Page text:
Two years after joining Baltimore Police to make a difference, Officer Keona Holley is fighting for her life

·4 min read

Keona Holley surprised friends when she decided to leave nursing to become a Baltimore Police officer.

Holley, 39, started at the police academy in 2019 leaving her nursing assistant job at Clifton T. Perkins Hospital Center. Holley would later say she wanted to bring positive change to the department and for a city that had undergone so much turmoil, from the unrest the rocked the city in 2015, to a sprawling police corruption scandal that sent more than a dozen officers to federal prison.

“I didn’t want to be a Baltimore police officer before. I feel like Baltimore city police officers have a bad name about themselves,” Holley told the news website Insider when she was interviewed in 2020.

But Holley said she could make things better.

“We have to change that, and change it together...,” she said. “The community needs Baltimore city police officers that’s not just here for a paycheck. They’re here because they care.”

Holley was working Thursday morning when someone shot her several times in the 4400 block of Pennington Ave. in Curtis Bay. Police Commissioner Michael Harrison said the shooter approached from behind and opened fire. State, federal and local authorities have offered a reward of $118,000 for information that leads to an arrest.

Police have not identified any suspects or motive in the shooting, but Baltimore Police Commissioner Michael Harrison said cameras in the area helped police identify a vehicle that was located Thursday afternoon and was being processed. Harrison said “several” people were being interviewed.

Holley’s friends gathered Thursday outside the University of Maryland Shock Trauma Center, where Dr. Thomas Scalea said the officer was critically ill and on life support.

Qiana Mark went to Edmondson High School with Holley and was among several friends who gathered outside Shock Trauma in support.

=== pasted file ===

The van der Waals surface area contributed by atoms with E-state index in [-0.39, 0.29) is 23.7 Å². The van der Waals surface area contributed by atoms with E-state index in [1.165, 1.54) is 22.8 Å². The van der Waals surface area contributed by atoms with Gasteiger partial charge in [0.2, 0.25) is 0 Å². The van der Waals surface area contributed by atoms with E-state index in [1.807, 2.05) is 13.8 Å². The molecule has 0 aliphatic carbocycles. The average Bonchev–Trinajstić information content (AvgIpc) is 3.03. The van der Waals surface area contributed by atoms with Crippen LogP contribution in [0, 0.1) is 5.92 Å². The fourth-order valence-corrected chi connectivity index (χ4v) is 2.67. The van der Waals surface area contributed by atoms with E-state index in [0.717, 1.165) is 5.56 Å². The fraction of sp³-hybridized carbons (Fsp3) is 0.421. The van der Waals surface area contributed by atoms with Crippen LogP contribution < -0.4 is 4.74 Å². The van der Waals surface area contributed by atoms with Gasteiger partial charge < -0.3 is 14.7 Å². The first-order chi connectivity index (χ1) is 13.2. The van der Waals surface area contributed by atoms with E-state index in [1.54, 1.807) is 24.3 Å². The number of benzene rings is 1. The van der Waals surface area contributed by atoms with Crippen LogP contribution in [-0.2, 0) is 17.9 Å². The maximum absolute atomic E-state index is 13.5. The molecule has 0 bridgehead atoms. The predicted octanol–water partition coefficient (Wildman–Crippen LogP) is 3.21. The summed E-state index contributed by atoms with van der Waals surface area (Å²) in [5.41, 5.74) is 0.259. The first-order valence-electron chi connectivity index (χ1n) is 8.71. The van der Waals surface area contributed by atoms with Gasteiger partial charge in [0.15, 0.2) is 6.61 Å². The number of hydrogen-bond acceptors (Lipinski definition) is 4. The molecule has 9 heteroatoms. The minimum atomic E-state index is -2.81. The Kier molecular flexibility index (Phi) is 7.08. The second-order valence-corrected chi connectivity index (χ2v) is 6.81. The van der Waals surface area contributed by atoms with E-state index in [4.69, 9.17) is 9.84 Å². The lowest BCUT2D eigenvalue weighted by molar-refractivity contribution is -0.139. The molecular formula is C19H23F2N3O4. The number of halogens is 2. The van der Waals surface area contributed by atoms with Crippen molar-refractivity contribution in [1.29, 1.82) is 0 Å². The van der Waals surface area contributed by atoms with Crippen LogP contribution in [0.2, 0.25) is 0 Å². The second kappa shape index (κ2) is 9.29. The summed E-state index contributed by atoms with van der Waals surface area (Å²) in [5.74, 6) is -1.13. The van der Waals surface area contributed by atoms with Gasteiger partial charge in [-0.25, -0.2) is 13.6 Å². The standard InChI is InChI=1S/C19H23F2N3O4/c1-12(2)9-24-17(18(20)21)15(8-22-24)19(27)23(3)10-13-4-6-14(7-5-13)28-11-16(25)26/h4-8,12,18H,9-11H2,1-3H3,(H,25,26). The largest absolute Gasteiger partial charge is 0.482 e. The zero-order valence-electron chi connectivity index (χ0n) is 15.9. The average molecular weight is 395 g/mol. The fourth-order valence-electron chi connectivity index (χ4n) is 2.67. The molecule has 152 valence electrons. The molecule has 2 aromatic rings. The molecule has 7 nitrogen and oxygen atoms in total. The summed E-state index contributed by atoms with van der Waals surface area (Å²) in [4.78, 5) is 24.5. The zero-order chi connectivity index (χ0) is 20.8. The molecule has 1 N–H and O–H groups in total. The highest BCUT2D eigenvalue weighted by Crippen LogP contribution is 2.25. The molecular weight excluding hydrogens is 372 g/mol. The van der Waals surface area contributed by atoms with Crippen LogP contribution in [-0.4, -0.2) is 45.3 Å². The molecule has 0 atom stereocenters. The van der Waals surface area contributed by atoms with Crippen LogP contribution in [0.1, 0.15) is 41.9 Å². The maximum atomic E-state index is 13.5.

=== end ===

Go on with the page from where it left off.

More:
“I couldn’t believe it happened to her. She is a good person,” Mark said. “I know we hear this all the time but literally she is a genuine good person without the uniform on or with the uniform on.”

Roshawn Taylor, who lives in White Marsh, worked with Holley at Clifton T. Perkins Hospital Center, and recalled her determination to join the force. She remembers Holley had problems passing the physical but “she kept at it.”

Taylor said Holley never explained why she wanted to become police officer, “but I’m sure it was to help the community. That is the kind of person she is.”

When Holley was accepted to the academy, she so happy, Taylor said. “She said I’m going to be a police officer,” she recalled.

Holley’s sister, Lawanda Sykes, gave an impassioned speech at a Thursday night news conference with city officials. She said being a police officer had been her sister’s lifelong goal, and that she went in early and got home late.

”She left out of that house every day and dug her feet into the dirt to serve this city,” Sykes said. “She deserves better.”

Holley regularly posted about the police work she was proud of to her Facebook page, including a video where she and fellow officers handed out Christmas gifts to a family on the front porch. It appears to be organized by a handful of officers.

“One of my favorite sergeants felt compelled to purchase these three beautiful little girls Christmas, and officers donated,” she wrote in December of last year. The girls had “endured something they probably won’t ever forget.”

She added: “Christmas came early.”

Taylor said she didn’t understand why Holley was shot.

“Of all the cops, why her? Everyone loves Keona,” Taylor said.

Mark said she hopes Holley is able to pull through for her family.

“She is a go-to person. She is the superwoman of her family. She has the cape on her back. For her to be in the condition she is in, it’s not fair...,” Mark said. “Nowadays we’re dealing with a lot of felons walking the streets and they’re not doing much about it.”

Holley’s shooting is the latest act of violence that has shaken the city. Last month, 69-year-old Evelyn Player was stabbed to death inside her East Baltimore church and a 13-year-old girl was slain outside a rec center. That same week the city surpassed 300 homicides for the 7th straight year in a row.

Police have arrested a man in connection with Player’s death but have not announced any arrests in the teen’s killing.

Anyone with information about Thursday’s shooting is asked to call detectives at 410-396-2100 or Metro Crime Stoppers at 1-866-7Lockup.

Baltimore Sun reporter Justin Fenton contributed to this story.